The auctioning of carbon allowances for Clean Power Plan compliance would also generate significant revenues that can be used for public benefit in all states. By setting a carbon cap and issuing allowances equal to state Clean Power Plan targets, auctioning those allowances, and participating in a nationwide interstate carbon trading program, states can generate a combined average annual revenue of $6.8 billion from 2022 to 2030 under the Clean Energy Transition Case. These revenues could then be reinvested for public benefit, including for assistance to communities of color and low-income communities that are disproportionately burdened by pollution from coal-fired power plants, worker training and other economic-transition support for coal-dependent communities, and additional deployment of renewables and efficiency.
Boosting a power sector already in transition
Progress toward to a clean energy economy is already well underway in the United States thanks in large part to the eroding economics of coal, falling costs of wind and solar, and state-level policies like renewable electricity standards, energy efficiency resource standards, and carbon caps. Combined, the federal tax credit extension and Clean Power Plan can provide a critical boost for keeping clean energy momentum going and helping to achieve our global warming emissions reduction commitments under the recent Paris Climate Agreement. To make this clean energy future a reality, however, states must take advantage of the tax credit extension to accelerate renewable energy development today, and continue to pursue plans to comply with the Clean Power Plan.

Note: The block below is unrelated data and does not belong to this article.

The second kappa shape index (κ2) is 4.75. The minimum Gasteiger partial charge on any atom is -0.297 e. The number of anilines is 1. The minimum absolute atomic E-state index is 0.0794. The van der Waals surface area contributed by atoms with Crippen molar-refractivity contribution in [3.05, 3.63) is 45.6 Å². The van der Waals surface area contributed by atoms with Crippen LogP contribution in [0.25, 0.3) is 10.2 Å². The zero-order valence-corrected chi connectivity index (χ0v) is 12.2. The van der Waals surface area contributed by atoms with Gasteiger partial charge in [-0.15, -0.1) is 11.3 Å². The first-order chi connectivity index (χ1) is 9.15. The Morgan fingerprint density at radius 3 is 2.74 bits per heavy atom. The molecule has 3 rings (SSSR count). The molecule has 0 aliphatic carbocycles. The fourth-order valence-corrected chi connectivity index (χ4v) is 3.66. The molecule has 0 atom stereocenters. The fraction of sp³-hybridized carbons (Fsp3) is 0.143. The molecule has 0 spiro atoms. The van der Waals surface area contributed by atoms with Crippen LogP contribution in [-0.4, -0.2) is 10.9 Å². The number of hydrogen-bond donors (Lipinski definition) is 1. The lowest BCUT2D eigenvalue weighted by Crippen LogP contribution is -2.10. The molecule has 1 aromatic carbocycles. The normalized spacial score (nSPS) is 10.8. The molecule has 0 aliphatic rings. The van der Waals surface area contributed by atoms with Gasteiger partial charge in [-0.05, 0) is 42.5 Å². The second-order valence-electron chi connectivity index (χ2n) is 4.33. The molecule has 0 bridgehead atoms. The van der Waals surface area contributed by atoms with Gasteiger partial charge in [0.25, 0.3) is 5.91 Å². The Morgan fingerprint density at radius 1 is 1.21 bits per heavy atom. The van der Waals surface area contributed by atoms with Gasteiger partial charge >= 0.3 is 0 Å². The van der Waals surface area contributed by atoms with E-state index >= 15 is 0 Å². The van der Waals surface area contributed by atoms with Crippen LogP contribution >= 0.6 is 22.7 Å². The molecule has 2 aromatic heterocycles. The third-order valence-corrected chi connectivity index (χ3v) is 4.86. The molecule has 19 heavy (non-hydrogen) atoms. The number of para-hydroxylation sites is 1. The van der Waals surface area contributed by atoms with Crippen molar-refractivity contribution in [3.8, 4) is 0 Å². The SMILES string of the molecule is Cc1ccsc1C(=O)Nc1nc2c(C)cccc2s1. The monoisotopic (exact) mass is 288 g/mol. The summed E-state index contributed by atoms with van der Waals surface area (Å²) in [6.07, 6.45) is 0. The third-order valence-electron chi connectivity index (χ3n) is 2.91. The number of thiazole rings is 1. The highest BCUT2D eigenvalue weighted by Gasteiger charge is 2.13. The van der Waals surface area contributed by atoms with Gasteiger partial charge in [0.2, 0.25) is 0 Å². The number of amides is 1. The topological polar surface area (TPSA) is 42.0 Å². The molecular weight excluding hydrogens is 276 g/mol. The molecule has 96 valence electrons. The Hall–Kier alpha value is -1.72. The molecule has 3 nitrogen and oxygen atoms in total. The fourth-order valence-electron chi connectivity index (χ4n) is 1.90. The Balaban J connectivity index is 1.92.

The recent Supreme Court decision to stay the Clean Power Plan does not change the very significant economic and public health benefits from making the shift to renewables and efficiency, nor does it change the urgent need to cut carbon emissions to limit climate change.
As my colleague Rachel Cleetus writes, in order to fulfill the promise of the Paris Climate Agreement and limit the most dangerous effects of climate change, we can and must reduce carbon emissions much further than what the Clean Power Plan and tax credit extensions will deliver. But that journey must start by fully capitalizing on these powerful policy tools today.